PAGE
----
Skip to comments.Lost Civilisation From 7,500 BC Discovered Off Indian Coast
Posted on 01/16/2002 5:18:59 AM PST by blam
Lost civilisation from 7,500 BC discovered off Indian coast
Archaeologists have found a civilisation dating back to 7,500 BC off India's western coast.
The find is 5,000 years older than any previously unearthed civilisation in the subcontinent.
Researchers uncovered pottery, beads, sculptures, a fossilised jaw bone and human teeth at the Gulf of Cambay site.(DNA tests?)
Previously, the oldest known civilisations were the Harrapan and Indus Valley communities - which date from around 2,500BC.
Murli Manohar Joshi, minister for human resources and ocean development, told The Times of India: "The findings buried 40 metres below the sea reveal some sort of human civilisation, a courtyard, staircase, a bathroom or a temple."
Researchers used carbon-dating techniques. The find was made by the Indian ocean development and archaeology institutes.
Story filed: 12:43 Wednesday 16th January 2002
Head of Mummy unearthed at burial site.
Wednesday, 16 January, 2002, 13:14 GMT
Indian civilisation '9,000 years old'
By Rajyasri Rao in Delhi
Marine scientists in India say an archaeological site off India's western coast may be up to 9,000 years old.
The revelation comes some 18 months after acoustic images from the sea-bed suggested the presence of built-up structures resembling the ancient Harappan civilisation which dates back around 4,000 years.
The Harappan civilisation is the oldest in the subcontinent.
Although Palaeolithic sites dating back around 20,000 years have been found on the coast of India's western state of Gujarat before, this is the first time there are indications of man-made structures as old as 9,500 years found deep beneath the sea.
Known as the Gulf of Cambay, the area has been subject to a great deal of archaeological interest due to its proximity to another ancient submerged site - Dwaraka - in the nearby Gulf of Kutch.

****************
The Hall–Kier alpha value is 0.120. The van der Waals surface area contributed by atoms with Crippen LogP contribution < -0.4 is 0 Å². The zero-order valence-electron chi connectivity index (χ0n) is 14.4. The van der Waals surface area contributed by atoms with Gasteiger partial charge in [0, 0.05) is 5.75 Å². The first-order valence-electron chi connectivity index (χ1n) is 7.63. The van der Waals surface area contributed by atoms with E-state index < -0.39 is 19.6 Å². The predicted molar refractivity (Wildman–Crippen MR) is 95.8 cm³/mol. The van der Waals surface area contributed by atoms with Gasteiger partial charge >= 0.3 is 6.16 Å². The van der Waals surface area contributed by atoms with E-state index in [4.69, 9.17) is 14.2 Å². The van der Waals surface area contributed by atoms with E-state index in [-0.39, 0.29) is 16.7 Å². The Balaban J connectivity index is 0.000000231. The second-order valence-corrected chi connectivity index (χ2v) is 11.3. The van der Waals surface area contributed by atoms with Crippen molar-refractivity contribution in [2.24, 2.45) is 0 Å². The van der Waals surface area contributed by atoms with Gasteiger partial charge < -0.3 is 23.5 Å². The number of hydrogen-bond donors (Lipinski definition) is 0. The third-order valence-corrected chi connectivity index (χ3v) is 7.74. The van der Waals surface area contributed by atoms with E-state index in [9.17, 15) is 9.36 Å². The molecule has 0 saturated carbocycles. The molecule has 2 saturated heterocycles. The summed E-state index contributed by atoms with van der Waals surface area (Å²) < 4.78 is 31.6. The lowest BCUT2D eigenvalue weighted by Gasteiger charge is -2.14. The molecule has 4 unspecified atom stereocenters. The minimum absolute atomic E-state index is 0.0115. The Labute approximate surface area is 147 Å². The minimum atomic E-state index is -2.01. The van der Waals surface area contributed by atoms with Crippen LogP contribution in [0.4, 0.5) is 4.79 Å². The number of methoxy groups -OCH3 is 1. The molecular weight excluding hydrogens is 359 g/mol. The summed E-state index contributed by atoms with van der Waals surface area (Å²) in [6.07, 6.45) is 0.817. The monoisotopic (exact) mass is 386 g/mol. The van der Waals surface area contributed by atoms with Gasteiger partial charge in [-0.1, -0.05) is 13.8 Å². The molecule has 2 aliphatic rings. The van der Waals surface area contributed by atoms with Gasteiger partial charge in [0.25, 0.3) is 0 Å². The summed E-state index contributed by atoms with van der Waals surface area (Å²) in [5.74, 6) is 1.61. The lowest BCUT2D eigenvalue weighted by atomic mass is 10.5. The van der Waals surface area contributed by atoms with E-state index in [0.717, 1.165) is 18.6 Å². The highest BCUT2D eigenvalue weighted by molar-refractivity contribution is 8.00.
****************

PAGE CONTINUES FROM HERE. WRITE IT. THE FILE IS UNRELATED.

But investigations in the Cambay region have been made more difficult by strong tidal currents running at around 2 to 3 metres per second.
They impede any sustained underwater studies.
Marine scientists led by the Madras-based National Institute of Ocean Technology say they got around this problem by taking acoustic images off the sea-bed and using dredging equipment to extract artefacts.
A second round of investigations was conducted around three months ago.
The Indian Minister for Ocean Technology, Murli Manohar Joshi, told journalists the images indicated not only symmetrical man-made structures but also a paleo-river running for around nine kilometres on whose banks all the artefacts were discovered.
Experts say submerged pottery may offer a clue
Carbon dating carried out on one of these artefacts - a block of wood bearing the signs of deep fissures - dated it to around 7,595 BC.
Mr Joshi says his ministry plans to set up a multi-disciplinary group to look into what this discovery really means and what relation it may have to other ancient sites in the area.
Critics say the minister, who has been in the eye of a storm recently for attempts to Hinduise school history-text books, may well be presenting these archaeological discoveries as proof of India's glorious and ancient past.
But others say only further scientific studies can tell whether such a claim can be made at all.
Insert your joke here.
Probably so. Any cities or villages along ancient coastlines would have been inundated by the rising seas.